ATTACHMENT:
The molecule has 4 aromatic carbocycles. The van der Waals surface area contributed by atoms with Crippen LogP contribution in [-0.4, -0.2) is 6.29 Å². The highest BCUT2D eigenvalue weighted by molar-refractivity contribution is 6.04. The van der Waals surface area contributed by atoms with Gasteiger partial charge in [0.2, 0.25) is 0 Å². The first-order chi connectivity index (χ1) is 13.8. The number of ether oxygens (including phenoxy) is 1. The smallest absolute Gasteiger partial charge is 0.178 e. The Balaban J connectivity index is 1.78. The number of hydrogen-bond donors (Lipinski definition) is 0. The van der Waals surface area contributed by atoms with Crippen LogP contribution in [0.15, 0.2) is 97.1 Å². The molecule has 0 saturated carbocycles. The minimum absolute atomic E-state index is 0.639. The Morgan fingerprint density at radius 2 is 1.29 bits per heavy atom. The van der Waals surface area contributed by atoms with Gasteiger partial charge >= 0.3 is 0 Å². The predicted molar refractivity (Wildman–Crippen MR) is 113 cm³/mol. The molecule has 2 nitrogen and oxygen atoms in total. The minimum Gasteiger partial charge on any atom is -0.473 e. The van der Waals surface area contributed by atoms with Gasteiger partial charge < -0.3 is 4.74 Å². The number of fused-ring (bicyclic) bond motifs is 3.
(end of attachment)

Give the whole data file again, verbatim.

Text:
The molecule has 4 aromatic carbocycles. The van der Waals surface area contributed by atoms with Crippen LogP contribution in [-0.4, -0.2) is 6.29 Å². The highest BCUT2D eigenvalue weighted by molar-refractivity contribution is 6.04. The van der Waals surface area contributed by atoms with Gasteiger partial charge in [0.2, 0.25) is 0 Å². The first-order chi connectivity index (χ1) is 13.8. The number of ether oxygens (including phenoxy) is 1. The smallest absolute Gasteiger partial charge is 0.178 e. The Balaban J connectivity index is 1.78. The number of hydrogen-bond donors (Lipinski definition) is 0. The van der Waals surface area contributed by atoms with Crippen LogP contribution in [0.15, 0.2) is 97.1 Å². The molecule has 0 saturated carbocycles. The minimum absolute atomic E-state index is 0.639. The Morgan fingerprint density at radius 2 is 1.29 bits per heavy atom. The van der Waals surface area contributed by atoms with Gasteiger partial charge >= 0.3 is 0 Å². The predicted molar refractivity (Wildman–Crippen MR) is 113 cm³/mol. The molecule has 2 nitrogen and oxygen atoms in total. The minimum Gasteiger partial charge on any atom is -0.473 e. The van der Waals surface area contributed by atoms with Gasteiger partial charge < -0.3 is 4.74 Å². The number of fused-ring (bicyclic) bond motifs is 3.